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MEEKER I About Aug. 2, 1931, Lester Burns, a prominent citizen of this county, disappeared somewhere between the K-T summer camp on Snell Creek and the Bennett Place on State Highway No. 132. He was last seen alive in the morning walking down the highway going to the Bennett Place, where he was expecting to get help to get his car back on the road.
The night before he had started to Marvine to a dance and got his car off the road some distance below the Bennett Place. He gave up going to the dance and returned to the K-T summer camp to spend the night. He left the camp early in the morning and started down the highway. A search was commenced in the afternoon of the same day but up to the present time, no trace of Burns has ever been found.
Almost a year before, one Hermie Parks disappeared in this same neighborhood and under practically the same circumstances, and although a thorough hunt was made, no trace of him was ever found.
Under the circumstances, the district attorney and the sheriff made a very intensive search of the immediate vicinity where Lester Burns disappeared with the hope that some clue would lead to the discovery of his body. In the search, it was discovered that a horse, shod, had gone from near the place where Lester disappeared through the timber to Sable Lake. This horse track did not follow any trail but kept to the thick timber and avoided all open places and upon approaching the lake avoided all generally traveled routes and went around the south side through the timber and stopped at the edge of the lake near the steepest bank. Evidence uncovered there indicates that a large stone had been taken out of the bank at this place and could not be accounted for. The fact that this horse returned practically the same way that it approached the lake and other evidence and clues, led the district attorney to believe that this body may have been thrown in the lake at this point. It is hard to get a good picture of this particular spot as it has to be taken at a great distance across the lake.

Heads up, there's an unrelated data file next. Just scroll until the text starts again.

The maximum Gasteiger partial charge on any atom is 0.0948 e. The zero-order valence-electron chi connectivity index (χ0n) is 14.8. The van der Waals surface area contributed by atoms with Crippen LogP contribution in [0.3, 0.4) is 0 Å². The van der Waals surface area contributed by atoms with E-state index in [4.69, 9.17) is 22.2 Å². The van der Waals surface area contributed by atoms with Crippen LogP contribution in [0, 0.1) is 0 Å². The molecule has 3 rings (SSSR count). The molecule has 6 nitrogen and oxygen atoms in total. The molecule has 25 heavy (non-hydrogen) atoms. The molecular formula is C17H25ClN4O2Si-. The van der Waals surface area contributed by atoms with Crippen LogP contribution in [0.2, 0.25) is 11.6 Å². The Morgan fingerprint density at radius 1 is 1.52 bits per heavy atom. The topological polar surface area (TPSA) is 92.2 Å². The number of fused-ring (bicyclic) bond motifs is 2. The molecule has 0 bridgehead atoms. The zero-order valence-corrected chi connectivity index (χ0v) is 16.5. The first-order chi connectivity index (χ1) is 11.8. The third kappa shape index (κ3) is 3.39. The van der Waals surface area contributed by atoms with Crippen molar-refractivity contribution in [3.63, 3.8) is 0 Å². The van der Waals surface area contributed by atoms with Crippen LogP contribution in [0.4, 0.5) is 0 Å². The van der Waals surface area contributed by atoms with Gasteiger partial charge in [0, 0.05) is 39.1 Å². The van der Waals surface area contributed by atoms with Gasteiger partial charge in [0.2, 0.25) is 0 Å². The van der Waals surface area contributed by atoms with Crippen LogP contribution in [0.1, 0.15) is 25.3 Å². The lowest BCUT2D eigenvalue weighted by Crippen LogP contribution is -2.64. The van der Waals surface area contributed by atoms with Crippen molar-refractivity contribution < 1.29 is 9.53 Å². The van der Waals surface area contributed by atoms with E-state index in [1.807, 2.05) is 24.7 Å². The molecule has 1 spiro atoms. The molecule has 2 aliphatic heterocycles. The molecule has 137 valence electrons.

Attempts were made to drag the lake and also to locate the body by spearing. The water was approximately 16 feet deep and the lake bottom covered with mud from five to seven feet deep. Nothing was accomplished by dragging on account of the great amount of debris in the bottom of the lake. The district attorney procured a diving apparatus and suit from San Francisco and Undersheriff Merlin Smith of Garfield County made a good many descents in this apparatus to attempt to locate the body and at one time had a very narrow escape owing to the fact that he sank in the mud and his signals were misunderstood. Nothing could be accomplished by this diver on account of the mud, being unable to move around in it and because the water in this lake is not clear. It was therefore decided to drain this lake, the first five feet of water being taken off by a ditch, the balance to be pumped out.
In order to get the pump set in an advantageous position, it had to be set out in the lake about 120 feet from the shore line, and in order to do this, it was necessary to build a bridge which would carry the tractor out about 70 feet and a lighter structure 50 feet beyond there on which to place the pump. The building of this bridge out over this mud was an operation to which a good deal of danger was connected by reason of the fact that if anybody ever fell in this mud he would have smothered before help could reach him. All the timber used in this bridge was green timber cut from the hillside adjoining the lake and was handled entirely by man power. The method of building a foundation for the bridge was done by building log cribs 9×12 feet and adding height as the crib sank into the mud until a point was reached where no further sinking occurred when the tractor was moved out. The lighter structure for the pump was built on piling driven by hand. No accidents occurred during this construction.
The scene of these operations was eight miles from a wagon road over very rough country and very steep. One of the county “Cats” was used to trail a wagon and pull the pump and outfit in to the lake.
After beginning pumping operations this soft mud kept sliding into the deeper water and as this mud was full of all sorts of debris, it required a good deal of time to exhaust this water. After the water was exhausted, a thorough examination of the bottom of the lake within a radius of 100 feet of the point where the body was supposed to have been thrown into the lake was made, but no evidence of the body was discovered.